La Société de Litterature Finnoise. MS. Collections. Helsingfors. By K. T. Andersson. (From Loppi, in Tavastlandia.)
"THE KING'S DAUGHTER."
Unnatural father--Counter-tasks--Magic dresses--Crow's-bill dress not worn as disguise--Heroine flight (in boat which travels by sea or land)--Heroine disguise (rags)--Menial heroine (swineherd at palace) --King hits heroine with (1) towel, (2) slippers--Meeting-place (fete) --Token objects named --King, remembering treatment of swineherd, hurries back. Heroine home first--Twofold flight--King sends for swineherd; tears off rags; asks her pardon; woos her for son--Happy marriage.
(1) King wants to marry beautiful daughter.-- (2) She promises consent if he will procure her a dress of crows' bills. All the crows in the kingdom are killed and the gown made. Heroine now demands, before wedding, a gold dress, which is procured; then a boat which travels by land or sea. Such a one is made.-- (3) At night heroine puts all her possessions, as well as carriages, horses, and servants, into the boat, sets out to foreign country, and arrives at king's palace. She blackens her face, dons old clothes, and sector service at court. King at first refuses her, then at length engages her as swineherd.-- (4) King is dressing for a fete and swineherd takes him water for washing. He hits her with towel, not liking swineherd to serve him. Heroine dons crow's-bill gown and follows him to fete. No one dares ask whence she comes, and king is urged to do so. Heroine replies, "From Towel-land"; and king is frightened, remembering his treatment of swineherd. He hurries home. But heroine is back first, and when king sends for her, comes dressed in her rags, with blackened face.-- (5) Next night king throws slippers at heroine when she brings his water. "Slut, I forbid you to bring my water. Attend to your pigs." Heroine dons gold dress, and drives in splendid carriage to fete. King is again urged to inquire whence she comes. "From Slipper-land." King hurries hack; but with her splendid horses she gets home first; yet has not time to charge clothes, and flings rags over gold dress, and blackens her face-- (6) King sends for her, tears off her rags, and notices royal jewel that she wears round her neck. He begs her pardon for having ill-treated her, and then asks her in marriage for his son. She consents, joyfully.-- (7) King's son marries her.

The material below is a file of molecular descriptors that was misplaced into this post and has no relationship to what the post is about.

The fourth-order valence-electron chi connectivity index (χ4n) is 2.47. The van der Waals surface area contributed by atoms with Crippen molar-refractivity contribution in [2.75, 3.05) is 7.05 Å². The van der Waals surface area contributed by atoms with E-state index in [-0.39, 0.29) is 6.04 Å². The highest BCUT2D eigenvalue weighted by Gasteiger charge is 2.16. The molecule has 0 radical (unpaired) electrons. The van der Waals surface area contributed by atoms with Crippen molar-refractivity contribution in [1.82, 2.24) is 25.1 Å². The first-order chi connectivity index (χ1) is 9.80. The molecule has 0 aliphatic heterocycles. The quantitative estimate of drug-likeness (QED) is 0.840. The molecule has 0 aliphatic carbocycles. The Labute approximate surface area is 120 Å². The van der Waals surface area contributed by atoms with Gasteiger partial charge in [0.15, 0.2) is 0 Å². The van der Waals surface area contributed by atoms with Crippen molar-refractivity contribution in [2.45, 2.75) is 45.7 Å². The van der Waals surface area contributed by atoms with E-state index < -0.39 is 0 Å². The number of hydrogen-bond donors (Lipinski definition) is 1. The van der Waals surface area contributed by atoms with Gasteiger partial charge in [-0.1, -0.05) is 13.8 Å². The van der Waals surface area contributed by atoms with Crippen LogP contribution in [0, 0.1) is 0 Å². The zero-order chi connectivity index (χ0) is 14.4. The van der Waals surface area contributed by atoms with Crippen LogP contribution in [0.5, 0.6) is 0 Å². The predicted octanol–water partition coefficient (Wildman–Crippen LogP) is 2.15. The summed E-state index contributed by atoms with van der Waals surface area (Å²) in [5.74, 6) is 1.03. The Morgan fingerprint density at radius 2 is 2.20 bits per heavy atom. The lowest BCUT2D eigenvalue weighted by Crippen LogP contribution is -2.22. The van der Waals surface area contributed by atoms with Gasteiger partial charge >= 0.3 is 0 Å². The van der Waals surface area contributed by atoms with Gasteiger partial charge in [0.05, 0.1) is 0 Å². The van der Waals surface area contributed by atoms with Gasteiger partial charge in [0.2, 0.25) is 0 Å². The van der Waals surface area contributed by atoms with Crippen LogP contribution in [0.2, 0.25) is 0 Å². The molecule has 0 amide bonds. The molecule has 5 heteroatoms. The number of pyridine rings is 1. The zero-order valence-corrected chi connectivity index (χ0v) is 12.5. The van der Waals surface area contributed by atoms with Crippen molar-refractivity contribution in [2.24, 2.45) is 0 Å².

Cox, Marian Roalfe. Cinderella: Three Hundred and Forty-five Variants of Cinderella, Catskin, and Cap O' Rushes, abstracted and tabulated. London: David Nutt for the Folklore Society, 1893.
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